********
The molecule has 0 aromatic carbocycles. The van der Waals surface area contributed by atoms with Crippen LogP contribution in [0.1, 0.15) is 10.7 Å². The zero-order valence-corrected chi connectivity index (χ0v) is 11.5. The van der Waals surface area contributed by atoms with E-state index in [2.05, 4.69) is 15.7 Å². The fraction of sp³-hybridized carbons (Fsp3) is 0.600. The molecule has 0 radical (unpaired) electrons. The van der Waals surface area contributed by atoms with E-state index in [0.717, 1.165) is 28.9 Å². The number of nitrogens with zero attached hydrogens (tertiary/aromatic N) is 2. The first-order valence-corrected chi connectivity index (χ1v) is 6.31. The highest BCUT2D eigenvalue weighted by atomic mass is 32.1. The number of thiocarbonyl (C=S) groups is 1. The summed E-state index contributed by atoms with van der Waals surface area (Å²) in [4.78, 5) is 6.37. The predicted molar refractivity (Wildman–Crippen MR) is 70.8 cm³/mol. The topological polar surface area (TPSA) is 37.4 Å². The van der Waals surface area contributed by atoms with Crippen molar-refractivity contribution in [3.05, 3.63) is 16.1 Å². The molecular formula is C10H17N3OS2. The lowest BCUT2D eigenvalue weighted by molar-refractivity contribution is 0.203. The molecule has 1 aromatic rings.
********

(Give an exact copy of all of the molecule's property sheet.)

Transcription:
The molecule has 0 aromatic carbocycles. The van der Waals surface area contributed by atoms with Crippen LogP contribution in [0.1, 0.15) is 10.7 Å². The zero-order valence-corrected chi connectivity index (χ0v) is 11.5. The van der Waals surface area contributed by atoms with E-state index in [2.05, 4.69) is 15.7 Å². The fraction of sp³-hybridized carbons (Fsp3) is 0.600. The molecule has 0 radical (unpaired) electrons. The van der Waals surface area contributed by atoms with E-state index in [0.717, 1.165) is 28.9 Å². The number of nitrogens with zero attached hydrogens (tertiary/aromatic N) is 2. The first-order valence-corrected chi connectivity index (χ1v) is 6.31. The highest BCUT2D eigenvalue weighted by atomic mass is 32.1. The number of thiocarbonyl (C=S) groups is 1. The summed E-state index contributed by atoms with van der Waals surface area (Å²) in [4.78, 5) is 6.37. The predicted molar refractivity (Wildman–Crippen MR) is 70.8 cm³/mol. The topological polar surface area (TPSA) is 37.4 Å². The van der Waals surface area contributed by atoms with Crippen molar-refractivity contribution in [3.05, 3.63) is 16.1 Å². The molecular formula is C10H17N3OS2. The lowest BCUT2D eigenvalue weighted by molar-refractivity contribution is 0.203. The molecule has 1 aromatic rings.